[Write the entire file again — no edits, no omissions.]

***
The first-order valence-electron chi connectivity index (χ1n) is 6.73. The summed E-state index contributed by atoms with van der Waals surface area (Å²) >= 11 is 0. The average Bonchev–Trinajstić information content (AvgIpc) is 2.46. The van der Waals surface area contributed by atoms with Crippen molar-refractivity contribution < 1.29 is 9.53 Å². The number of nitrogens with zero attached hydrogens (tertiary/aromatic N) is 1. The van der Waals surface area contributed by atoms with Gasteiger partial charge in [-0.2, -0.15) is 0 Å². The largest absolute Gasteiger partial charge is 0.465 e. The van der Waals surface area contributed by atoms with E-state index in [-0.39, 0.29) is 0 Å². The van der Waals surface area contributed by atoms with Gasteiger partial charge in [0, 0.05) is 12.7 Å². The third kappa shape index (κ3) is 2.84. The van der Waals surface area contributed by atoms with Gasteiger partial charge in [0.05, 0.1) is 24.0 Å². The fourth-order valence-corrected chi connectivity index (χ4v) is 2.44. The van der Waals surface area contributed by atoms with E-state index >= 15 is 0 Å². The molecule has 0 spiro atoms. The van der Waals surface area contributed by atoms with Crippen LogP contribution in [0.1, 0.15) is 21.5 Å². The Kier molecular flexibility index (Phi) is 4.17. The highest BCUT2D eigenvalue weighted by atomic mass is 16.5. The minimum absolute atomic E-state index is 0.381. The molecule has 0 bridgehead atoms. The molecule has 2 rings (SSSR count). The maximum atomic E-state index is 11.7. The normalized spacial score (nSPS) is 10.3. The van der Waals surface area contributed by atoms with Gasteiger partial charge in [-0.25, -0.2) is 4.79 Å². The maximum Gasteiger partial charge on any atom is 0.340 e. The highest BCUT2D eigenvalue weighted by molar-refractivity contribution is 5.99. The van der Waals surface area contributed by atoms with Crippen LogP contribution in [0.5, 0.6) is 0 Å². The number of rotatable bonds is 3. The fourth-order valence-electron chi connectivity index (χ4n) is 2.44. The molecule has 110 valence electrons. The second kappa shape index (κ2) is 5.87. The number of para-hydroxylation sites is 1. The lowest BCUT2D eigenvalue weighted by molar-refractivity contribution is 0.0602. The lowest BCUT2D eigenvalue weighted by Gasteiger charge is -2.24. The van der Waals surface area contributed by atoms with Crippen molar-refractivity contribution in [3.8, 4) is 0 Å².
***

The first-order valence-electron chi connectivity index (χ1n) is 6.73. The summed E-state index contributed by atoms with van der Waals surface area (Å²) >= 11 is 0. The average Bonchev–Trinajstić information content (AvgIpc) is 2.46. The van der Waals surface area contributed by atoms with Crippen molar-refractivity contribution < 1.29 is 9.53 Å². The number of nitrogens with zero attached hydrogens (tertiary/aromatic N) is 1. The van der Waals surface area contributed by atoms with Gasteiger partial charge in [-0.2, -0.15) is 0 Å². The largest absolute Gasteiger partial charge is 0.465 e. The van der Waals surface area contributed by atoms with E-state index in [-0.39, 0.29) is 0 Å². The van der Waals surface area contributed by atoms with Gasteiger partial charge in [0, 0.05) is 12.7 Å². The third kappa shape index (κ3) is 2.84. The van der Waals surface area contributed by atoms with Gasteiger partial charge in [0.05, 0.1) is 24.0 Å². The fourth-order valence-corrected chi connectivity index (χ4v) is 2.44. The van der Waals surface area contributed by atoms with E-state index >= 15 is 0 Å². The molecule has 0 spiro atoms. The van der Waals surface area contributed by atoms with Crippen LogP contribution in [0.1, 0.15) is 21.5 Å². The Kier molecular flexibility index (Phi) is 4.17. The highest BCUT2D eigenvalue weighted by atomic mass is 16.5. The minimum absolute atomic E-state index is 0.381. The molecule has 0 bridgehead atoms. The molecule has 2 rings (SSSR count). The maximum atomic E-state index is 11.7. The normalized spacial score (nSPS) is 10.3. The van der Waals surface area contributed by atoms with Gasteiger partial charge in [-0.25, -0.2) is 4.79 Å². The maximum Gasteiger partial charge on any atom is 0.340 e. The highest BCUT2D eigenvalue weighted by molar-refractivity contribution is 5.99. The van der Waals surface area contributed by atoms with Crippen LogP contribution in [0.5, 0.6) is 0 Å². The number of rotatable bonds is 3. The fourth-order valence-electron chi connectivity index (χ4n) is 2.44. The molecule has 110 valence electrons. The second kappa shape index (κ2) is 5.87. The number of para-hydroxylation sites is 1. The lowest BCUT2D eigenvalue weighted by molar-refractivity contribution is 0.0602. The lowest BCUT2D eigenvalue weighted by Gasteiger charge is -2.24. The van der Waals surface area contributed by atoms with Crippen molar-refractivity contribution in [3.8, 4) is 0 Å².